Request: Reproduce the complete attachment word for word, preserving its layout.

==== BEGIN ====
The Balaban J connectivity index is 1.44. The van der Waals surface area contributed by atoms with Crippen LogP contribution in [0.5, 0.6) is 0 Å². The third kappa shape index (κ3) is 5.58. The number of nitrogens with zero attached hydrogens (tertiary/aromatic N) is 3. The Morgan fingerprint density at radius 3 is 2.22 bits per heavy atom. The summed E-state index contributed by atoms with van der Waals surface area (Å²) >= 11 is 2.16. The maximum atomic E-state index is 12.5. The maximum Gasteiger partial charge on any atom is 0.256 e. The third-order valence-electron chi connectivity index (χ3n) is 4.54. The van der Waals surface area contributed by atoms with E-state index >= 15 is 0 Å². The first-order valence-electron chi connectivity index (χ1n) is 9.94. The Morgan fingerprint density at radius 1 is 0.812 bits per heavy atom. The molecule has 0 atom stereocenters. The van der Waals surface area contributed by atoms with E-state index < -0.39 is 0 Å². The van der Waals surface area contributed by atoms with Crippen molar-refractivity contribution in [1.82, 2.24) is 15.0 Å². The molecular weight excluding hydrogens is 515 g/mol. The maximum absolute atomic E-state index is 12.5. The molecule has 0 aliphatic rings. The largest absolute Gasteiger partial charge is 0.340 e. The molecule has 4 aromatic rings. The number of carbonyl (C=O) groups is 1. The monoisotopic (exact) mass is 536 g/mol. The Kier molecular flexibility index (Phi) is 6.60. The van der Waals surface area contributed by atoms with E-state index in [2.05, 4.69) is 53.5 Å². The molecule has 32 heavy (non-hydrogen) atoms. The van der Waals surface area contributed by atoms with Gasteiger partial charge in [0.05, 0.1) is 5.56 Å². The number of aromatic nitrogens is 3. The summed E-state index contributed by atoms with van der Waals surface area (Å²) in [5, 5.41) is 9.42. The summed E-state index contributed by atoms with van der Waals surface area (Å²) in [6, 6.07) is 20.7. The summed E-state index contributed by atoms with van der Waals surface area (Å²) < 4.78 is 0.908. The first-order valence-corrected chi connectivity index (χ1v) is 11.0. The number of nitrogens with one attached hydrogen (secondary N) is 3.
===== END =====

The Balaban J connectivity index is 1.44. The van der Waals surface area contributed by atoms with Crippen LogP contribution in [0.5, 0.6) is 0 Å². The third kappa shape index (κ3) is 5.58. The number of nitrogens with zero attached hydrogens (tertiary/aromatic N) is 3. The Morgan fingerprint density at radius 3 is 2.22 bits per heavy atom. The summed E-state index contributed by atoms with van der Waals surface area (Å²) >= 11 is 2.16. The maximum atomic E-state index is 12.5. The maximum Gasteiger partial charge on any atom is 0.256 e. The third-order valence-electron chi connectivity index (χ3n) is 4.54. The van der Waals surface area contributed by atoms with E-state index >= 15 is 0 Å². The first-order valence-electron chi connectivity index (χ1n) is 9.94. The Morgan fingerprint density at radius 1 is 0.812 bits per heavy atom. The molecule has 0 atom stereocenters. The van der Waals surface area contributed by atoms with E-state index < -0.39 is 0 Å². The van der Waals surface area contributed by atoms with Crippen molar-refractivity contribution in [1.82, 2.24) is 15.0 Å². The molecular weight excluding hydrogens is 515 g/mol. The maximum absolute atomic E-state index is 12.5. The molecule has 0 aliphatic rings. The largest absolute Gasteiger partial charge is 0.340 e. The molecule has 4 aromatic rings. The number of carbonyl (C=O) groups is 1. The monoisotopic (exact) mass is 536 g/mol. The Kier molecular flexibility index (Phi) is 6.60. The van der Waals surface area contributed by atoms with E-state index in [2.05, 4.69) is 53.5 Å². The molecule has 32 heavy (non-hydrogen) atoms. The van der Waals surface area contributed by atoms with Gasteiger partial charge in [0.05, 0.1) is 5.56 Å². The number of aromatic nitrogens is 3. The summed E-state index contributed by atoms with van der Waals surface area (Å²) in [5, 5.41) is 9.42. The summed E-state index contributed by atoms with van der Waals surface area (Å²) in [6, 6.07) is 20.7. The summed E-state index contributed by atoms with van der Waals surface area (Å²) < 4.78 is 0.908. The first-order valence-corrected chi connectivity index (χ1v) is 11.0. The number of nitrogens with one attached hydrogen (secondary N) is 3.